If Judge Hewitt hadn’t bent over to pick up a spoon that had fallen from his dinner table, the sniper set up nearly a mile from his house in the gated community of the Eagle Mountain Club would have ended his life. As it was, the victim was Sue Hewitt, leaving the judge alive and free to rail and threaten anyone he suspected of the shooting. Incoming Twelve Sleep County Sheriff Brendan Kapelow’s interest in using the case to promote his political ambitions and the judge’s inability to see further than his nose make them the perfect targets for a frame-up of Nate, who just wants to be left alone in the middle of nowhere to train his falcons and help his bride, Liv Brannon, raise their baby, Kestrel. Nor are the sniper, the sheriff, and the judge Nate’s only enemies. Orlando Panfile has been sent to Wyoming by the Sinaloan drug cartel to avenge the deaths of the four assassins whose careers Nate and Joe ended last time out (Wolf Pack, 2019). So it’s up to Joe, with some timely data from his librarian wife, Marybeth, to hire a lawyer for Nate, make sure he doesn’t bust out of jail before his trial, identify the real sniper, who continues to take an active role in the proceedings, and somehow protect him from a killer who regards Nate’s arrest as an unwelcome complication. That’s quite a tall order for someone who can’t shoot straight, who keeps wrecking his state-issued vehicles, and whose appalling mother-in-law, Missy Vankeuren Hand, has returned from her latest European jaunt to suck up all the oxygen in Twelve Sleep County to hustle some illegal drugs for her cancer-stricken sixth husband. But fans of this outstanding series will know better than to place their money against Joe.

One protest from an outraged innocent says it all: “This is America. This is Wyoming.”

Pub Date: March 3, 2020

ISBN: 978-0-525-53823-3

Page Count: 368

Publisher: Putnam

Review Posted Online: Jan. 13, 2020

Kirkus Reviews Issue: Feb. 1, 2020

Did you like this book?

No Comments Yet

Forget about solving all these crimes; the signal triumph here is (spoiler) the heroine’s survival.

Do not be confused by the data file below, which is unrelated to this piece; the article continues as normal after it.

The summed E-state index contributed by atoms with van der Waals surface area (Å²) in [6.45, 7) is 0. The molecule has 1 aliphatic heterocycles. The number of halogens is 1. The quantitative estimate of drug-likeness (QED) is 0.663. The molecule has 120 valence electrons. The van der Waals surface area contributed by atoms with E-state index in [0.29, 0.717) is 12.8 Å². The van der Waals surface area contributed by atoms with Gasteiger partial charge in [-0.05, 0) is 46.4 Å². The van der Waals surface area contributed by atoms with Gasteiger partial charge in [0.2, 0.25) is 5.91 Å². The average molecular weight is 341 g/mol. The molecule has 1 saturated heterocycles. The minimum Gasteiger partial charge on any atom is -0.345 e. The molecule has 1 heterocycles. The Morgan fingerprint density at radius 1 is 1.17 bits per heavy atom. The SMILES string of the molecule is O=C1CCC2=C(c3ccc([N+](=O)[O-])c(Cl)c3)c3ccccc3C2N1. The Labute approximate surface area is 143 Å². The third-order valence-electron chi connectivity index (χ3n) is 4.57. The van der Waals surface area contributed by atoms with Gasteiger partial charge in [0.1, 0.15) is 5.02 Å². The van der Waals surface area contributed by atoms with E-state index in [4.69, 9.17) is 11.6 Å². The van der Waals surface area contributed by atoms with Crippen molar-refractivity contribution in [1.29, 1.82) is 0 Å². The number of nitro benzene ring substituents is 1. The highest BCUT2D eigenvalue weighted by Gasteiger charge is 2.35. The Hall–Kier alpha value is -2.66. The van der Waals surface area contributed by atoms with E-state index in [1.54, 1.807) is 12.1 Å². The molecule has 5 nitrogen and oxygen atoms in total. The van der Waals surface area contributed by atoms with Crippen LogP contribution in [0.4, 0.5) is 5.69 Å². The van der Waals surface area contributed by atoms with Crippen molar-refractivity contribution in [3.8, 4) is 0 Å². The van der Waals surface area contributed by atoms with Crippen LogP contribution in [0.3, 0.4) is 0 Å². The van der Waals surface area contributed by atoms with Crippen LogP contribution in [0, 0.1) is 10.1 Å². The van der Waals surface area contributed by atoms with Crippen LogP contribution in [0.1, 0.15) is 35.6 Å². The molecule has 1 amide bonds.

A CONSPIRACY OF BONES

Another sweltering month in Charlotte, another boatload of mysteries past and present for overworked, overstressed forensic anthropologist Temperance Brennan.

A week after the night she chases but fails to catch a mysterious trespasser outside her town house, some unknown party texts Tempe four images of a corpse that looks as if it’s been chewed by wild hogs, because it has been. Showboat Medical Examiner Margot Heavner makes it clear that, breaking with her department’s earlier practice (The Bone Collection, 2016, etc.), she has no intention of calling in Tempe as a consultant and promptly identifies the faceless body herself as that of a young Asian man. Nettled by several errors in Heavner’s analysis, and even more by her willingness to share the gory details at a press conference, Tempe launches her own investigation, which is not so much off the books as against the books. Heavner isn’t exactly mollified when Tempe, aided by retired police detective Skinny Slidell and a host of experts, puts a name to the dead man. But the hints of other crimes Tempe’s identification uncovers, particularly crimes against children, spur her on to redouble her efforts despite the new M.E.’s splenetic outbursts. Before he died, it seems, Felix Vodyanov was linked to a passenger ferry that sank in 1994, an even earlier U.S. government project to research biological agents that could control human behavior, the hinky spiritual retreat Sparkling Waters, the dark web site DeepUnder, and the disappearances of at least four schoolchildren, two of whom have also turned up dead. And why on earth was Vodyanov carrying Tempe’s own contact information? The mounting evidence of ever more and ever worse skulduggery will pull Tempe deeper and deeper down what even she sees as a rabbit hole before she confronts a ringleader implicated in “Drugs. Fraud. Breaking and entering. Arson. Kidnapping. How does attempted murder sound?”

Forget about solving all these crimes; the signal triumph here is (spoiler) the heroine’s survival.

Pub Date: March 17, 2020

ISBN: 978-1-9821-3888-2

Page Count: 352

Publisher: Scribner

Review Posted Online: Dec. 23, 2019

Kirkus Reviews Issue: Jan. 15, 2020

Did you like this book?

No Comments Yet
more